He also learnt during his time at famous league nursery Matraville High School before his parents moved out west to Blacktown, near to where Wallabies fly-half Kurtley Beale was raised, and began studying at Hills Sports High School.

It was here he first met up with good mate, and fellow Wallabies hooker, Brandon Paenga-Amosa who was cross town at Endeavour Sports High School.

“Yeah yeah, me and Brandon are friends,” he explains. “We hang out a bit. We’ve known each other a long time through school rugby, club rugby.”

And it was rugby that provided much-needed direction in young Folau’s life when he left Hills. At one time he was even working as a garbage man – on the back of the same truck as Paenga-Amosa.

“After school I was chilled out a bit,” he says, “I was working a bit, wasn’t really doing anything much, didn’t have a clear picture of what I wanted to do yet, just going from job to job.

“Then I happened to make Australia Under 20s (in 2015) and I thought I would give it a crack after that and see if it could really take off.”

Fainga’a pictured in the Sydney Stars squad in 2014 when he was just 19.j

The Australian Under 20s that year travelled to the Junior World Championship in Italy. The young Wallabies finished fifth with just one loss, coincidentally to the junior Springboks.

Alongside Folau, who scored one try in the tournament against Wales, were current Wallabies team-mates Ned Hanigan and Lukhan Tui.

Afterwards he continued his rugby education at Sydney University who have played a big part in Fainga’a’s career.

“Our rep side for Canterbury was Sydney University,” he explains, “I’ve been a junior at Sydney Uni pretty much since I was 16.

“One hundred per cent they’ve helped get me to the stage where I am now.”

His next step was the National Rugby Championship (NRC), where he was a part of the Sydney Stars squad, also in 2015, before joining the NSW Country Eagles in 2016.

In 2017 he caught the eye of the Brumbies who signed him to an extended player squad contract for the 2018 season, and he joined the Canberra Vikings late that year.

After some early impressive displays Cheika invited him to join the Wallabies squad as a development player ahead of the third Bledisloe in Brisbane last year, which the Wallabies won, and the Barbarians match in Sydney.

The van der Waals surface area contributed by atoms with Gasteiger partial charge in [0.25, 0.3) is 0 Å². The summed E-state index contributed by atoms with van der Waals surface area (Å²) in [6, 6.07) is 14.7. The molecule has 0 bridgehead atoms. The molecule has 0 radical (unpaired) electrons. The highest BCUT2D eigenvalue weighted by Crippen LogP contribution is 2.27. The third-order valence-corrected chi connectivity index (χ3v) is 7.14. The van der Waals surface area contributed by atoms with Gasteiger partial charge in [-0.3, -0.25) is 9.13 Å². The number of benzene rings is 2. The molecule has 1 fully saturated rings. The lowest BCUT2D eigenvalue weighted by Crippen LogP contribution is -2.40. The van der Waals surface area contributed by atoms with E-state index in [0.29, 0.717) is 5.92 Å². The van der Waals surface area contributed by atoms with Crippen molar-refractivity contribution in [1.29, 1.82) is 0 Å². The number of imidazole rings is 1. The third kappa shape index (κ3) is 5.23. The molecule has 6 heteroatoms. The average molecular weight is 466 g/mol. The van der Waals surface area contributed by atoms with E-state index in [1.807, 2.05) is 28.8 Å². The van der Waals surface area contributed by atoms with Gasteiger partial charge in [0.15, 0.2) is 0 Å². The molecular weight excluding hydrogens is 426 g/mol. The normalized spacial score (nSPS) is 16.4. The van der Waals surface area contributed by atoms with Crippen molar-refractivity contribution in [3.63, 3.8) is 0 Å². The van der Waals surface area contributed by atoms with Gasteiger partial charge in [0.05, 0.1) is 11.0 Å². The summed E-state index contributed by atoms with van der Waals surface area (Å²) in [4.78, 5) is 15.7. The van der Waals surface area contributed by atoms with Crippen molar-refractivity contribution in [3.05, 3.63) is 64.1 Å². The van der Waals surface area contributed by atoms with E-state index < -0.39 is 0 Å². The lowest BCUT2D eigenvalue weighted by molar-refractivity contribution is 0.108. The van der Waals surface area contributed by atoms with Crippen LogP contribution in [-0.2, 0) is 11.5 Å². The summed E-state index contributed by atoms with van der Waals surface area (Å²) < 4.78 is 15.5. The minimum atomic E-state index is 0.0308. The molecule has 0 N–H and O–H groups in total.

He continued his form in Super Rugby this season though there have been setbacks, most noticeably when he was sent off for a headbutt against the Bulls in Pretoria, though Fainga’a says this helped him learn an important lesson.

“I definitely learnt a lot (from the sending off), I learnt heaps,” he says.

“I learned how I actually need to control my emotions, not let it get ahead of me, myself. I’ve got to keep a cool head and not let those things overcome myself.”

Despite the red card Fainga’a was included in the Wallabies squad later in the year and after continuing to impress at training, and scoring three tries for the Vikings in the first round of the NRC against Queensland Country this year, Fainga’a made his Test debut in the toughest of cauldrons last month, coming off the bench in the 52nd minute against the All Blacks at Eden Park.

He held his spot for the Boks Test in Brisbane where he made a telling impact. But Folau knows this is just the start and he has to keep improving.

“I think for myself, just being consistent,” he says of what he needs to work on. “Getting around the park comes second, it’s just keeping the set-piece focus, real consistent. As a team we need to start finding ourselves more.”

Argentina marks an important step in that growth this coming Saturday.

“It will be another physical match,” predicts Folau. “A very passionate side and it will be a good game for us.

“Obviously one of our ex-coaches Mario (Ledesma) is coaching there so he’ll know a fair bit about us.

“But we’ll be prepping up the way we did last week and just keeping the focus on ourselves. And when it comes to game time – everything is done to get us into the game.”

Which is where Folau Fainga’a loves to be.